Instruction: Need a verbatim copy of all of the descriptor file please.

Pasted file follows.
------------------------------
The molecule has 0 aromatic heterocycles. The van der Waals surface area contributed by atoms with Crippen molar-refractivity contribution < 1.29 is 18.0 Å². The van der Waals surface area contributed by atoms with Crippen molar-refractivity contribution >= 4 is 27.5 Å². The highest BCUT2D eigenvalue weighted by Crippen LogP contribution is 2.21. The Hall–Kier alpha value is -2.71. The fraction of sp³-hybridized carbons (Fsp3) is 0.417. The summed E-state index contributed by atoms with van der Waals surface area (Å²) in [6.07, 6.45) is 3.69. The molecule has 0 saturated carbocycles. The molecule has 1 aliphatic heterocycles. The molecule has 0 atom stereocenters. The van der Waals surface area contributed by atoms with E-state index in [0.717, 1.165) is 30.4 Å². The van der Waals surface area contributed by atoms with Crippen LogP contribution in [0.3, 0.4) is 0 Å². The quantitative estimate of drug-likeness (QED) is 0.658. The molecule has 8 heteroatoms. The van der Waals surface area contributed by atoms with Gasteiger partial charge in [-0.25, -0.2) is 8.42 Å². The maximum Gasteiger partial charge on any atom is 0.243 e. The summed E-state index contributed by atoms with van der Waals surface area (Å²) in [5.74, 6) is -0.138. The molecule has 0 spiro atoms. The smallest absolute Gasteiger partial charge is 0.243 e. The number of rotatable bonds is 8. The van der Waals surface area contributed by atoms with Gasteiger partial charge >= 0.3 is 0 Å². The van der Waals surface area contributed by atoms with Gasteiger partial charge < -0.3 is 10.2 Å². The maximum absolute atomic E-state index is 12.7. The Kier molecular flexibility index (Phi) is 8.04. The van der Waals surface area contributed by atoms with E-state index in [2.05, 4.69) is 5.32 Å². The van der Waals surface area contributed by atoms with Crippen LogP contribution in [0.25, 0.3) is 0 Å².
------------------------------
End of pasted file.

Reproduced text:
The molecule has 0 aromatic heterocycles. The van der Waals surface area contributed by atoms with Crippen molar-refractivity contribution < 1.29 is 18.0 Å². The van der Waals surface area contributed by atoms with Crippen molar-refractivity contribution >= 4 is 27.5 Å². The highest BCUT2D eigenvalue weighted by Crippen LogP contribution is 2.21. The Hall–Kier alpha value is -2.71. The fraction of sp³-hybridized carbons (Fsp3) is 0.417. The summed E-state index contributed by atoms with van der Waals surface area (Å²) in [6.07, 6.45) is 3.69. The molecule has 0 saturated carbocycles. The molecule has 1 aliphatic heterocycles. The molecule has 0 atom stereocenters. The van der Waals surface area contributed by atoms with E-state index in [0.717, 1.165) is 30.4 Å². The van der Waals surface area contributed by atoms with Crippen LogP contribution in [0.3, 0.4) is 0 Å². The quantitative estimate of drug-likeness (QED) is 0.658. The molecule has 8 heteroatoms. The van der Waals surface area contributed by atoms with Gasteiger partial charge in [-0.25, -0.2) is 8.42 Å². The maximum Gasteiger partial charge on any atom is 0.243 e. The summed E-state index contributed by atoms with van der Waals surface area (Å²) in [5.74, 6) is -0.138. The molecule has 0 spiro atoms. The smallest absolute Gasteiger partial charge is 0.243 e. The number of rotatable bonds is 8. The van der Waals surface area contributed by atoms with Gasteiger partial charge >= 0.3 is 0 Å². The van der Waals surface area contributed by atoms with Gasteiger partial charge < -0.3 is 10.2 Å². The maximum absolute atomic E-state index is 12.7. The Kier molecular flexibility index (Phi) is 8.04. The van der Waals surface area contributed by atoms with E-state index in [2.05, 4.69) is 5.32 Å². The van der Waals surface area contributed by atoms with Crippen LogP contribution in [0.25, 0.3) is 0 Å².